One of Ned Smith’s giant telescopes, pictured here at his home
observatory. Smith offers free glimpses into the starry firmament
with his StarGaze demos, beginning this year on Thursday at 6:30 in
the Trenton town square.
By: Robin Ford Wallace, Reporter
amateur astronomer, Ned Smith, kicks off this year’s edition of his StarGaze
project at 6:30 p.m. this Thursday on the Trenton courthouse square, weather
permitting. The public is invited to bundle up and come out for a free peek at
the starry firmament through one of Smith’s powerful telescopes.
the series last December and was met with lines of children who ringed the
square waiting for their turn at the big ‘scope. He responded to the enthusiasm
by repeating the demonstrations once a month.
Smith moved those monthly sessions south down Highway 11 to the county athletic
fields. “That didn’t work because nobody could find us,” he said. “So this year
we’re moving back to the courthouse square. It’s not an ideal location but
everybody knows where it is.”
Thursday might have been better for sky-watching than this one because of the
Geminids meteor shower that peaked that night. Smith said the meteors are
visible for perhaps two nights before and two after peak. A week later is too
What will be
visible this week is the moon, Jupiter and Jupiter’s moons. “After that, it’s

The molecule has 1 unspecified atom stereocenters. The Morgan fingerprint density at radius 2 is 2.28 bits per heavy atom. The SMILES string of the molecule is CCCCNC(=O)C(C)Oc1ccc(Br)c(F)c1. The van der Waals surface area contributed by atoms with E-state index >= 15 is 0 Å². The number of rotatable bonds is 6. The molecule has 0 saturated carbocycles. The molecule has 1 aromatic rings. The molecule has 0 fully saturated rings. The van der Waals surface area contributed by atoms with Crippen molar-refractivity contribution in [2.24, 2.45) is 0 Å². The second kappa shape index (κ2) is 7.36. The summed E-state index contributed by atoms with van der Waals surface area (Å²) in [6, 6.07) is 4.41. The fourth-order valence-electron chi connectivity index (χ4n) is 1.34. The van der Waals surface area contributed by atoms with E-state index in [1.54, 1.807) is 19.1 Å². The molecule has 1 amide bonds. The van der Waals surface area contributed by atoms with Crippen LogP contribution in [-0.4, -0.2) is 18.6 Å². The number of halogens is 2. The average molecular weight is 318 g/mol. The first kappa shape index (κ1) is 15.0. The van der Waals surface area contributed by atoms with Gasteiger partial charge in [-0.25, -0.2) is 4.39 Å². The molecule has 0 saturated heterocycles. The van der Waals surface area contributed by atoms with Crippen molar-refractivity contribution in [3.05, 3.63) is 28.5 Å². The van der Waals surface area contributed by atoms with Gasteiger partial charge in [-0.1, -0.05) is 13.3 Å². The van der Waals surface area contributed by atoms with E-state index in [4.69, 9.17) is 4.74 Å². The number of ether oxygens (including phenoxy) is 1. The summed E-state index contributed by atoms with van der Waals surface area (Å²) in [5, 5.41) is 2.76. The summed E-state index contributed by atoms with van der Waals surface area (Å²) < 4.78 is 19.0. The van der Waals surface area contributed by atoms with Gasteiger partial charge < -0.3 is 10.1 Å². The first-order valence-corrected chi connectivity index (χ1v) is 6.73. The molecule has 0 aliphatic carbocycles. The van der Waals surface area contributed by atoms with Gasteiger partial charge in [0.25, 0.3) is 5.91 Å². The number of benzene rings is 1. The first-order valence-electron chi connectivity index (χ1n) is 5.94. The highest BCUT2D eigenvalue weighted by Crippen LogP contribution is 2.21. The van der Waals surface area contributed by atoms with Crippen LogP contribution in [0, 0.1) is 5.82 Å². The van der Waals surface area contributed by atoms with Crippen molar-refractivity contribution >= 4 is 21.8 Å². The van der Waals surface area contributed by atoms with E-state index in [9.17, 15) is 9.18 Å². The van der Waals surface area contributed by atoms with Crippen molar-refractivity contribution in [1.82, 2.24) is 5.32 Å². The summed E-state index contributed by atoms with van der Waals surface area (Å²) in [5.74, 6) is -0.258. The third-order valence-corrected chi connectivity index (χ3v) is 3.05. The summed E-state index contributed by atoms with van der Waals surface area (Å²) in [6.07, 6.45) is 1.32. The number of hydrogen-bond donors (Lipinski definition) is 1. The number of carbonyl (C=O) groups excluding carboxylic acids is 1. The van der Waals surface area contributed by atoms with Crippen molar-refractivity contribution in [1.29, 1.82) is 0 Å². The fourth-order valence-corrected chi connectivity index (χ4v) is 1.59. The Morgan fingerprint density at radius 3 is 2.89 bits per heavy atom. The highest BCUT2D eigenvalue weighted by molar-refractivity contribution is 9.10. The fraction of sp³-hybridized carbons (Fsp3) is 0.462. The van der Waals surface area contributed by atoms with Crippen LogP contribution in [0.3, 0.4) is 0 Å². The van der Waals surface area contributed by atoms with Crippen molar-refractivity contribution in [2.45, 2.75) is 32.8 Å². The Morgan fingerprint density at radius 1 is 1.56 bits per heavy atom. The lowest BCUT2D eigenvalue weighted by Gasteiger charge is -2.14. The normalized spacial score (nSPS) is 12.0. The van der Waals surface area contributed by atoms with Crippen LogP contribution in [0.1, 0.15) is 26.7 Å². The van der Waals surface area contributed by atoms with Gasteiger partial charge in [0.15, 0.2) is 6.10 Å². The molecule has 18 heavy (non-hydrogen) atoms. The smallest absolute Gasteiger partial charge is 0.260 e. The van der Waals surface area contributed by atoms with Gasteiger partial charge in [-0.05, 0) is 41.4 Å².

kind of a guess what we can see through the sky pollution,” he said. There are
about 25 interesting celestial features, including other galaxies, that may or
may not be discernible depending on the weather, he said.
Smith said last
year he discontinued the monthly stargazing sessions after daylight savings
time kicked in, because that made all-the-way-dark too late for youngsters to
stay out on school nights.
said, some regular StarGaze attendees came out to his home observatory in
August to view the transit of Venus in the daytime. This event is when the
planet passes in front of the sun. “That will not be visible again for 110
years,” said Smith.
astronomic business, Smith reported that he had contributed at Creek Hill
Observatory to a Harvard University paper on this year’s asteroid occultation,
and that he had acquired two new telescopes, a 25-inch “light bucket” for
tracking asteroid occultations and an 8-inch “RC” on an equatorial mount for
astrophotography. The latter will not be operational until Smith finishes
building the mount, but after that he hopes to have impressive starry-firmament
pictures to share.
Until then, he
hopes to see fellow stargazing enthusiasts on the square Thursday night. And to
those who may worry that Thursday is their next-to-last night to sort the sock
drawer before the universe blinks out of existence on Dec. 21 in accordance
with the Mayan Long Calendar, Smith joins NASA and other scientifically-minded
pundits in saying: Stop worrying.
“The earth is over 4 billion years old,” he
said. “Anything that could have happened has already happened. No lineup of the
planets is going to cause the world to end.”